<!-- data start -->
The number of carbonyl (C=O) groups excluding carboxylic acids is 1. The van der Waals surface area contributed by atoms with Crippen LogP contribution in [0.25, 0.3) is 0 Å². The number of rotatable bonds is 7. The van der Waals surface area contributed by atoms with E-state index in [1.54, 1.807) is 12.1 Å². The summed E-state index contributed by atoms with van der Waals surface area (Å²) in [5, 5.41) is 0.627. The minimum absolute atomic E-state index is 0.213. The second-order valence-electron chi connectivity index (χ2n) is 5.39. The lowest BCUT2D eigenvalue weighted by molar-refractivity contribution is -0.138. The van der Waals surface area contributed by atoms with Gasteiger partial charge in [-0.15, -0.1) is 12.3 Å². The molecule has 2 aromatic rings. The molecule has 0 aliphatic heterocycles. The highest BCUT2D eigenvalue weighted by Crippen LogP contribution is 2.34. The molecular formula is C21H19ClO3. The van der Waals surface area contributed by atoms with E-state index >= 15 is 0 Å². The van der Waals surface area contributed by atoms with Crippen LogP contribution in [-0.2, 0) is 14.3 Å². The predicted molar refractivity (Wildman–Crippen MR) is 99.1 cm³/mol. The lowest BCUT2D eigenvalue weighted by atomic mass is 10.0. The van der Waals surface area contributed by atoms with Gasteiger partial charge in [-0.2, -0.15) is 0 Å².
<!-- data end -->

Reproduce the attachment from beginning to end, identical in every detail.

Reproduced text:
The number of carbonyl (C=O) groups excluding carboxylic acids is 1. The van der Waals surface area contributed by atoms with Crippen LogP contribution in [0.25, 0.3) is 0 Å². The number of rotatable bonds is 7. The van der Waals surface area contributed by atoms with E-state index in [1.54, 1.807) is 12.1 Å². The summed E-state index contributed by atoms with van der Waals surface area (Å²) in [5, 5.41) is 0.627. The minimum absolute atomic E-state index is 0.213. The second-order valence-electron chi connectivity index (χ2n) is 5.39. The lowest BCUT2D eigenvalue weighted by molar-refractivity contribution is -0.138. The van der Waals surface area contributed by atoms with Gasteiger partial charge in [-0.15, -0.1) is 12.3 Å². The molecule has 2 aromatic rings. The molecule has 0 aliphatic heterocycles. The highest BCUT2D eigenvalue weighted by Crippen LogP contribution is 2.34. The molecular formula is C21H19ClO3. The van der Waals surface area contributed by atoms with E-state index >= 15 is 0 Å². The van der Waals surface area contributed by atoms with Crippen LogP contribution in [-0.2, 0) is 14.3 Å². The predicted molar refractivity (Wildman–Crippen MR) is 99.1 cm³/mol. The lowest BCUT2D eigenvalue weighted by atomic mass is 10.0. The van der Waals surface area contributed by atoms with Gasteiger partial charge in [-0.2, -0.15) is 0 Å².